Production Manager at AutoEdge, Sam Busch, is new to the company. He asks to meet with you to discuss some questions he has.
“Thanks for meeting with me on such short notice,” he says. “I’m still getting familiar with the situation here, and I could use your help.”
“Certainly,” you say. “And congratulations on your new position with AutoEdge.”
“Thanks,” he says. “I am preparing for a presentation to the board in 2 weeks. I’ve reviewed the most recent production reports, and I see that we are currently producing an engine part, for example, in South Korea for $110. This cost is much lower compared to the cost of producing the same part in the United States, which is $320 per unit. The disparity might be attributed to the cost of labor, unions, overhead, and operating costs.”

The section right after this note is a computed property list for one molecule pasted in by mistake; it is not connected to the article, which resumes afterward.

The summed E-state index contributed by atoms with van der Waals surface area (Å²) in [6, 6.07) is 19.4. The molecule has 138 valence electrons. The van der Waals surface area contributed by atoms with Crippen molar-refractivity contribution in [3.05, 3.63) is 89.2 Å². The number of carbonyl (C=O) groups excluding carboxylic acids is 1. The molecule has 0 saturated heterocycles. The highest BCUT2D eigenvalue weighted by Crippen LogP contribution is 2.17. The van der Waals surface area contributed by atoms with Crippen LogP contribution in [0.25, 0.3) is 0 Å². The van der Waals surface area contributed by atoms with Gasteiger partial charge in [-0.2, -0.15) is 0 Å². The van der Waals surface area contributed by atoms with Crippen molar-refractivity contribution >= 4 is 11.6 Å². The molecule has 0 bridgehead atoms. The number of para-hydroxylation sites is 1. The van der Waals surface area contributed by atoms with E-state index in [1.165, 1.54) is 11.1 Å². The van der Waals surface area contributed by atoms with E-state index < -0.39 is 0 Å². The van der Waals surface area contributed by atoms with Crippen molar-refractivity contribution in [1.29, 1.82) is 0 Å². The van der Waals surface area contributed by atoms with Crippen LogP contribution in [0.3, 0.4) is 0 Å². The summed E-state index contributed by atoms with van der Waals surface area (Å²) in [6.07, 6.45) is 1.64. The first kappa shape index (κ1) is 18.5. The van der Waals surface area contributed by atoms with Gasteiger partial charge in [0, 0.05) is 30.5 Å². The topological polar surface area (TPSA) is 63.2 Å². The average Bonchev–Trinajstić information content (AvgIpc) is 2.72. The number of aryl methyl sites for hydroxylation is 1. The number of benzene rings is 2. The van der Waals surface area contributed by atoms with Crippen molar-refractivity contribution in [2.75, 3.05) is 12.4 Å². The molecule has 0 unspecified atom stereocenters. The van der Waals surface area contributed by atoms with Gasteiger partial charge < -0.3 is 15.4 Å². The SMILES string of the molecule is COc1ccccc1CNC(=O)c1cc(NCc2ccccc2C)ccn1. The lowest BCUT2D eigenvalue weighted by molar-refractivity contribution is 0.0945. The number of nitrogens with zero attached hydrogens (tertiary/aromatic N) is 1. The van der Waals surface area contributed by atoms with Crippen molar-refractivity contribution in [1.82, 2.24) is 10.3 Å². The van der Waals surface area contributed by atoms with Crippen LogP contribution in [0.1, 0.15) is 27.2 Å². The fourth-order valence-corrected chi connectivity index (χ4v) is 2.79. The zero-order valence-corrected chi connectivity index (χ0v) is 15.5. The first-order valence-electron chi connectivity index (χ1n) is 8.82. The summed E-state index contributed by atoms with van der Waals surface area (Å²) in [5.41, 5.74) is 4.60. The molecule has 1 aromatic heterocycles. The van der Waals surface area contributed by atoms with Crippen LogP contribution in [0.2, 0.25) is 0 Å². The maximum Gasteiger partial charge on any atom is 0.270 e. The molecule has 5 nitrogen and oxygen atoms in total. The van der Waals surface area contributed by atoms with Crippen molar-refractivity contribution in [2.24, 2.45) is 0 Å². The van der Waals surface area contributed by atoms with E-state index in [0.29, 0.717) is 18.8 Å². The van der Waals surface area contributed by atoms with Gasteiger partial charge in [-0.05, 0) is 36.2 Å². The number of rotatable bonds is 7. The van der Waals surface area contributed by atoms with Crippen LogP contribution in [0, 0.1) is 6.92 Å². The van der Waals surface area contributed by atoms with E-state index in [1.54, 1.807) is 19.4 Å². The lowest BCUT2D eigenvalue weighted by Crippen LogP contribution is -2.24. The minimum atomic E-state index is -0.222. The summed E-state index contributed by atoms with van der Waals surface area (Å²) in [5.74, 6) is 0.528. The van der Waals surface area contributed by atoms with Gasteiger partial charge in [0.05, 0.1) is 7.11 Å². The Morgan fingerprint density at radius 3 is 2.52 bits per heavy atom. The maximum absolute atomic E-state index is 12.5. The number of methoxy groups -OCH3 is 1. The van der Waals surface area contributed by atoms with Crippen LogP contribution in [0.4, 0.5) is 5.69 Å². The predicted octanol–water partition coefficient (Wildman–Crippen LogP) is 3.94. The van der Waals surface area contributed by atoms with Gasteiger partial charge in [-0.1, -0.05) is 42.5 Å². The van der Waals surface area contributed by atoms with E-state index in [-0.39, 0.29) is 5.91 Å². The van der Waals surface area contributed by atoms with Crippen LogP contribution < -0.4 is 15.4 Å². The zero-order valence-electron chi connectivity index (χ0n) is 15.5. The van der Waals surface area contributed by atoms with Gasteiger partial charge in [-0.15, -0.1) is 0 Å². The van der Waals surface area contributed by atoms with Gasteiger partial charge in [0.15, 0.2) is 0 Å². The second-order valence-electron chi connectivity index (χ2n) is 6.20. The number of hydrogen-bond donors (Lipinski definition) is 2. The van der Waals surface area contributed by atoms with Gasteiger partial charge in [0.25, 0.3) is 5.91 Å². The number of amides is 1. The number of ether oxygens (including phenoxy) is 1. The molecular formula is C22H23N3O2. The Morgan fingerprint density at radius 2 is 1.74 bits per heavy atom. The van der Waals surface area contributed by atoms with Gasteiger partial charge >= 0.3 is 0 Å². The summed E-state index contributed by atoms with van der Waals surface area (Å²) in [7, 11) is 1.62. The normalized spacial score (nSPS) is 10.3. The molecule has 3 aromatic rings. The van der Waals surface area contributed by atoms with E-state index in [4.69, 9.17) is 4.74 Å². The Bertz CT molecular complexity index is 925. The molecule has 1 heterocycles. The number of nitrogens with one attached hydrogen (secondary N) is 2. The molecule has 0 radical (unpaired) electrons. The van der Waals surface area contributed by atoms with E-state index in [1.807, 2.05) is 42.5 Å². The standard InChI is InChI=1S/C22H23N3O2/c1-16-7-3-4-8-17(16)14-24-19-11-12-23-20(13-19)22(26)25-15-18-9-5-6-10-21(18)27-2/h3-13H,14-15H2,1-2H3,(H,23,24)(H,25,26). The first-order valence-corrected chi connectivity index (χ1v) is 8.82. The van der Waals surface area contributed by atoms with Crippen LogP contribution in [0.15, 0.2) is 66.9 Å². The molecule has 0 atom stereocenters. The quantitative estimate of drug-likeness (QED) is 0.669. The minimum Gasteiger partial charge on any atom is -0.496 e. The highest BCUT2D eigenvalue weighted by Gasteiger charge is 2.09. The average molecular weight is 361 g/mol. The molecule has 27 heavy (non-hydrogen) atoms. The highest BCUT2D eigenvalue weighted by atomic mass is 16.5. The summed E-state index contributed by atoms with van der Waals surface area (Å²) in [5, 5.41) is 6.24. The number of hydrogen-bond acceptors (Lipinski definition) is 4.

“That makes sense,” you say.
“If we return the manufacturing operations to the United States,” he says, “what types of short-term and long-term variable and fixed costs should we consider? What costs should we expect if we stay in South Korea? What financial risks are the company and the stakeholders exposed to?”
“Those are all good questions,” you say. “Can I give this some thought and get back to you?”
“Sure,” he says. “I’ll be working on my presentation next week. I’d like to get your opinion about these questions and the supporting research so I can include it.”
“That works for me,” you say. “Glad I can help.”
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